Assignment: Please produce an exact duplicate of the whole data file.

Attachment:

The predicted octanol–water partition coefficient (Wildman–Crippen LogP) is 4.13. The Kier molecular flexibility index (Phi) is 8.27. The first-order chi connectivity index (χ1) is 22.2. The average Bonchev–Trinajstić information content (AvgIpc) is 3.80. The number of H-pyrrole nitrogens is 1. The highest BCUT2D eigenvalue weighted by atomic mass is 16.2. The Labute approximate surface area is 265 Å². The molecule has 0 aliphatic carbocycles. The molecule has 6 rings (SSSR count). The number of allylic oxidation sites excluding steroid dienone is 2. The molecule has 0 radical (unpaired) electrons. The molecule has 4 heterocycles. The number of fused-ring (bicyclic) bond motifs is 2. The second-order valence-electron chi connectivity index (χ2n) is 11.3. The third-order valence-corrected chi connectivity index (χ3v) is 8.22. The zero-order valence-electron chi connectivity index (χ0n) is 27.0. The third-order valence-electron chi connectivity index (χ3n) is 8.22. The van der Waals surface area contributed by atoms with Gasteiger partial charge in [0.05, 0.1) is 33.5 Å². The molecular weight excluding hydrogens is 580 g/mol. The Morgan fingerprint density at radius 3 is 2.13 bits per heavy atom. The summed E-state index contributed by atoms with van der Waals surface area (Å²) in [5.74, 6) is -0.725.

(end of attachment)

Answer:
The predicted octanol–water partition coefficient (Wildman–Crippen LogP) is 4.13. The Kier molecular flexibility index (Phi) is 8.27. The first-order chi connectivity index (χ1) is 22.2. The average Bonchev–Trinajstić information content (AvgIpc) is 3.80. The number of H-pyrrole nitrogens is 1. The highest BCUT2D eigenvalue weighted by atomic mass is 16.2. The Labute approximate surface area is 265 Å². The molecule has 0 aliphatic carbocycles. The molecule has 6 rings (SSSR count). The number of allylic oxidation sites excluding steroid dienone is 2. The molecule has 0 radical (unpaired) electrons. The molecule has 4 heterocycles. The number of fused-ring (bicyclic) bond motifs is 2. The second-order valence-electron chi connectivity index (χ2n) is 11.3. The third-order valence-corrected chi connectivity index (χ3v) is 8.22. The zero-order valence-electron chi connectivity index (χ0n) is 27.0. The third-order valence-electron chi connectivity index (χ3n) is 8.22. The van der Waals surface area contributed by atoms with Gasteiger partial charge in [0.05, 0.1) is 33.5 Å². The molecular weight excluding hydrogens is 580 g/mol. The Morgan fingerprint density at radius 3 is 2.13 bits per heavy atom. The summed E-state index contributed by atoms with van der Waals surface area (Å²) in [5.74, 6) is -0.725.